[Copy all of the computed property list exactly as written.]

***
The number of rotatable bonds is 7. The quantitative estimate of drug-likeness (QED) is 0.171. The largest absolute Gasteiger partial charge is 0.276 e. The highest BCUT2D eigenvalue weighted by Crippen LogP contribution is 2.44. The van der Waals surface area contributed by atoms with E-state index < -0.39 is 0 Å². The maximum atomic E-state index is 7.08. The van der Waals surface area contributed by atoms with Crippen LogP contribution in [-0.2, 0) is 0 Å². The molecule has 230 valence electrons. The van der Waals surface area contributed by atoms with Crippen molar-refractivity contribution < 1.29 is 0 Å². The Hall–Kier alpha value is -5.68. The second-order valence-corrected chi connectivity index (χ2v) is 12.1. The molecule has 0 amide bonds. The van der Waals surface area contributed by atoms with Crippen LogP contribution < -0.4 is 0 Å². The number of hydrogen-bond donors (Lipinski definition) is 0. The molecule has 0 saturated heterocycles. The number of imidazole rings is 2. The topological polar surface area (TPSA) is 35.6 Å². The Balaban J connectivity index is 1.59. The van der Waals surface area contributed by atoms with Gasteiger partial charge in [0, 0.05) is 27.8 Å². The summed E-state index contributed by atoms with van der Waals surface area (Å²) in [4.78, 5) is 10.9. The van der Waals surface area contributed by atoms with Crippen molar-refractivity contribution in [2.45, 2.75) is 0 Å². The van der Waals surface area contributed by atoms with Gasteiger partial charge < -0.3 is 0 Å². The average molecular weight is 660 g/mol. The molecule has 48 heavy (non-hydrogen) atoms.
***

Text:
The number of rotatable bonds is 7. The quantitative estimate of drug-likeness (QED) is 0.171. The largest absolute Gasteiger partial charge is 0.276 e. The highest BCUT2D eigenvalue weighted by Crippen LogP contribution is 2.44. The van der Waals surface area contributed by atoms with E-state index < -0.39 is 0 Å². The maximum atomic E-state index is 7.08. The van der Waals surface area contributed by atoms with Crippen LogP contribution in [-0.2, 0) is 0 Å². The molecule has 230 valence electrons. The van der Waals surface area contributed by atoms with Crippen molar-refractivity contribution < 1.29 is 0 Å². The Hall–Kier alpha value is -5.68. The second-order valence-corrected chi connectivity index (χ2v) is 12.1. The molecule has 0 amide bonds. The van der Waals surface area contributed by atoms with Crippen LogP contribution < -0.4 is 0 Å². The number of hydrogen-bond donors (Lipinski definition) is 0. The molecule has 0 saturated heterocycles. The number of imidazole rings is 2. The topological polar surface area (TPSA) is 35.6 Å². The Balaban J connectivity index is 1.59. The van der Waals surface area contributed by atoms with Gasteiger partial charge in [0, 0.05) is 27.8 Å². The summed E-state index contributed by atoms with van der Waals surface area (Å²) in [4.78, 5) is 10.9. The van der Waals surface area contributed by atoms with Crippen molar-refractivity contribution in [2.45, 2.75) is 0 Å². The van der Waals surface area contributed by atoms with Gasteiger partial charge < -0.3 is 0 Å². The average molecular weight is 660 g/mol. The molecule has 48 heavy (non-hydrogen) atoms.